Search Results for maus
1-12 of 12 Search Results for
Twentieth-Century Literature (1 June 2006) 52 (2): 199–230.
Published: 01 June 2006
... from trees in the Catskills as the Spiegel- Twentieth-Century Literature 52.2 Summer 2006 199 Hillary Chute Figure 1. Maus II79. mans drive to the supermarket in 1979 (figure l).2 The persistence of the past in Maus, of course, does figure promi nently in analyses of the...
Twentieth-Century Literature (1 September 2012) 58 (3): 546–555.
Published: 01 September 2012
...Brad Prager MetaMaus: A Look Inside a Modern Classic, Maus (Book + DVD-R) , by Spiegelman Art , Pantheon Books . 2011 . 300 pages. Graphic Women: Life Narrative & Contemporary Comics , by Chute Hillary L. , Columbia University Press . 2010 . 297 pages...
Twentieth-Century Literature (1 December 2011) 57 (3-4): 354–363.
Published: 01 December 2011
... contemporary comics are “historiographic metafiction,” Hutcheon’s compelling assessment of what constitutes the poetics of postmodernism. (Why hadn’t she included a text like Art Spiegelman’s Maus along with her analyses of J. M. Coetzee’s Foe and Salman Rushdie’s Midnight’s Children, I wondered with...
Twentieth-Century Literature (1 December 2018) 64 (4): 518–526.
Published: 01 December 2018
..., when Fun Home , the most recent book that appears as a case study, was published. How would a comics artist like Nick Drnaso, author of the highly acclaimed Beverly (2016), who was four years old when Maus won a Pulitzer prize, respond to the question of cultural illegitimacy? More damningly...
Twentieth-Century Literature (1 June 2013) 59 (2): 377–384.
Published: 01 June 2013
... the Cold War politics on literature see, for example, Foertsch, Hammond, Mickenberg, Maus, and Seed. Works cited Foertsch, Jacqueline. Enemies Within: The Cold War and the AIDS Crisis in Literature, Film, and Culture. Urbana-Champagne: U of Illinois P, 2001. Hammond, Robert, ed. Cold...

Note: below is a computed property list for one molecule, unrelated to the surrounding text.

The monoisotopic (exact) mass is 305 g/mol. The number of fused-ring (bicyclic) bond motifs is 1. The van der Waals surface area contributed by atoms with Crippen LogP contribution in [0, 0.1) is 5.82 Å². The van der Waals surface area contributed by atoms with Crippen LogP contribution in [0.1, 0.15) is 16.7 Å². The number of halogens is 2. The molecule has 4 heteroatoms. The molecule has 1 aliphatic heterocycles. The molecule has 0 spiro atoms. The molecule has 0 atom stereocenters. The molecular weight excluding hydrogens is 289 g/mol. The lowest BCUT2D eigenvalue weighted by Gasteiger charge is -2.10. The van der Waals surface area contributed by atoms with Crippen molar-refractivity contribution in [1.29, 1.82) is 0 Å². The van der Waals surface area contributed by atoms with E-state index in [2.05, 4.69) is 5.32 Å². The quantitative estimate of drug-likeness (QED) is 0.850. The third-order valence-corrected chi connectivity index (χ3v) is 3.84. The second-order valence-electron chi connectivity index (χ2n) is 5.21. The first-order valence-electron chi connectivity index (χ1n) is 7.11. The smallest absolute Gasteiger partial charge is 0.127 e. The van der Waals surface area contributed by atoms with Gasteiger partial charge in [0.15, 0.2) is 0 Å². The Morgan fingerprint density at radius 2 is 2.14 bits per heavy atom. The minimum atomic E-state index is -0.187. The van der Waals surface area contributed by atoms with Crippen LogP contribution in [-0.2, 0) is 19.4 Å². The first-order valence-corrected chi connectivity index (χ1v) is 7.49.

Twentieth-Century Literature (1 June 2008) 54 (2): 255–262.
Published: 01 June 2008
... and John Quinn’s acquisition agent. Beasley’s reading of Mau- berly as a repudiation of luxury—and of the visual arts insofar as they tend toward luxury items—is one of the most insightful passages of the book, offering a way of interpreting the poem that does not submit to its paralyzing...
Twentieth-Century Literature (1 June 2010) 56 (2): 277–285.
Published: 01 June 2010
... remains more rooted in the midcentury than her other chapters. What is lost, I think, is the enormous role Israel has played in answering the anxious questions of midcentury, especially after the Six-Day War. Any number of texts—Woody Allen’s Zelig, Art Spiegelman’s Maus, and Michael Chabon’s...
Twentieth-Century Literature (1 June 2012) 58 (2): 341–348.
Published: 01 June 2012
... onto vulnerable scapegoats. These works include Russell Banks’s Affliction, Art Spiegelman’s Maus, and Paul Monette’s Love Alone. Forter emphasizes these works’ capacity to mourn for loss without eliding the social causes of loss. He suggests that these authors harness the aggression 347...
Twentieth-Century Literature (1 December 2000) 46 (4): 470–491.
Published: 01 December 2000
... the mod ern nation, he suggests Afghans as a viable trajectory without being able to “quite fit” (289) them in the Hindu Native State of Mau. He also experi ences, at a microcosmic level, the limits of this model, which privileges birth, when he has to refuse Mrs. Moore’s invitation to join...
Twentieth-Century Literature (1 June 2010) 56 (2): 196–220.
Published: 01 June 2010
... wish fulfilment encoding the unpresentable, “The Camp” constitutes a sublime vision, a desire and call for an alternate history. Depredation is rewritten in a symbolic working through of terror. Though the scene is recognizably Palestine—the landscape includes “Em- maus” (229), the “hills of...
Twentieth-Century Literature (1 June 2011) 57 (2): 180–198.
Published: 01 June 2011
... opportunity not merely for Forster’s characters but for his readers as well, should they take up the invitation to “strive to look deeper.” Noting how infrequently queer stud- ies has drawn upon Howards End—as opposed to the explicitly gay Mau- rice and the homoerotically charged A Passage to India—Paul...
Twentieth-Century Literature (1 September 2015) 61 (3): 305–329.
Published: 01 September 2015
... pass single-file; the temples, the tank, the jail, the palace, the birds, the carrion, the Guest House, that came into view as they issued from the gap and saw Mau beneath: they didn’t want it, they said in their hundred voices, “No, not yet,” and the sky said, “No, not there.” (306) The narrative...